[Milton-L] Why sin in Milton's creation?

David Ainsworth dbainswo at students.wisc.edu
Wed Jan 21 21:34:10 EST 2004

Part of the answer to that question depends on how you read Paradise Lost 
Book VIII's discussion between God and Adam prior to Eve's creation.

God's rather pointed question to Adam inviting this newly created man to 
speculate concerning His own condition leads Adam to respond:
"No need that thou/Shouldst propagate, already infinite;" (VIII, 419-20)

By comparing his own imperfect state, his own need to propagate, his need 
for a helpmeet, with God's perfect state, Adam generates a powerful 
argument for the creation of a companion out of God's question to him.

God's response addresses Adam's need, but says nothing concerning Adam's 
understanding of God's own state.

If one decides that Adam is correct in his perception of God, then Creation 
emerges from no need in God to create.  Then again, that doesn't mean he 
has no love for Creation, however imperfect it may be ("...well thou 
know'st how dear/To me are all my works" III, 276-7).  Stepping heavily on 
the paternal aspect of God the Father... a parent may not have a need for a 
child, but may desire a child not out of a sense of personal 
incompleteness, but out of a desire to share life and love.

But Milton leaves the point somewhat open, I think, perhaps because he 
wasn't quite sure.  God's reasons for creating everything are ultimately 
his own, and if he doesn't share them it would be sheer arrogance to claim 
to know his mind.  So the passage in Book VIII leaves some ambiguity, as 
Adam states that man, unlike God, "by number is to manifest/His single 
imperfection, and beget/Like of his like, his Image multipli'd" (VIII, 
422-4).  In approving Adam's argument, God notes that he has expressed 
"well the spirit within thee free,/My Image, not imparted to the Brute," 
(VIII, 440-1).  Given the context, Milton leaves open the question of why 
God, who is One, would pass on his Image.

At the moment I'd personally say that Milton sees free will as central to 
the Image of God.  Since Adam discusses how God holds power sufficient to 
raise up imperfect creation, God may have created free willed beings in the 
hope that he can elevate them through generosity (and grace) to a status 
not much inferior to himself.  But there are some major problems with that 
interpretation, and if you ask me to interpret this passage again in a few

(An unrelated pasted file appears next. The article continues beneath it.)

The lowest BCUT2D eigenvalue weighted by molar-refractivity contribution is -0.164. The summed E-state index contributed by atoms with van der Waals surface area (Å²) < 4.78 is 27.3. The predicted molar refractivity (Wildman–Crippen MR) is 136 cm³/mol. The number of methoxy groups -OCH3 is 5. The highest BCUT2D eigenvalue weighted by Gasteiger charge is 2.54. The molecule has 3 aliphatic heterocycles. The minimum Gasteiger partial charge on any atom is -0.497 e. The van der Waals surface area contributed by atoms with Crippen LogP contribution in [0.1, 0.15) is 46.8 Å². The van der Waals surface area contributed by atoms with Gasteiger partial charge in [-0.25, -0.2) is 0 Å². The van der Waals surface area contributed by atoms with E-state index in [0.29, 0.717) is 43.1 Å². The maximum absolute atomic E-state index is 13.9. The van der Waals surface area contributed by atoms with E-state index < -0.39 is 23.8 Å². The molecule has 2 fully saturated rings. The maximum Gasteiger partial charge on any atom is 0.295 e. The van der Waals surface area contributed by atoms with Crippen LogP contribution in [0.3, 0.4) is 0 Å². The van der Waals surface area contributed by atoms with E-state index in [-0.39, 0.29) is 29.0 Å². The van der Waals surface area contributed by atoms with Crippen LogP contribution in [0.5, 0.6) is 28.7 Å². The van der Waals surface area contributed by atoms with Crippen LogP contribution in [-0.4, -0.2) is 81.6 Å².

months I expect I'd have a somewhat different position.

If I were feeling puckishly Empsonian, I might answer this question instead 
by suggesting that God creates beings in his own Image so that they may 
have the great privilege and pleasure of loving him as much as he loves 
himself--purely for their own benefit, of course.


At 01:14 PM 1/20/2004 -0500, James Rovira wrote:
>Thanks to Cynthia and Deborah for the suggestions.
>I think the idea of "proliferation" works in general, but I wonder how 
>well it works for Milton?   I think any answer that related to some unmet 
>need on God's part wouldn't work for Milton, but I'm wondering how he 
>would have worked this out, since I'm not sure he was trinitarian.
>The traditional, trinitarian answer is that God doesn't need others to 
>love because God is a trinity to begin with -- God is both the subject and 
>object of his own love, self giving and self receiving.  Was this answer 
>possible for Milton?  If not, how did he work it out?
>gilliaca at jmu.edu wrote:
>>>>The question  I was asking was, "Why create people -at all-
>>>Perhaps a true artist needs to create, as well as to give?
>>See Dorothy Sayers' "The Mind of the Maker."
>>My take is God creates from love.  Love seeks a lover [it is too cold to 
>>say 'an object'].  The wonder of the creation of humanity is well 
>>expressed, to my mind, in the Collect for 2 Christmas, as found in the 
>>1979 BCP: "O God, who wonderfully created, and yet more wonderfully 
>>respored, the dignity of human nature: Grant that we may share the divine 
>>life of him who humbled himself to share our humanity, your Son Jesus 
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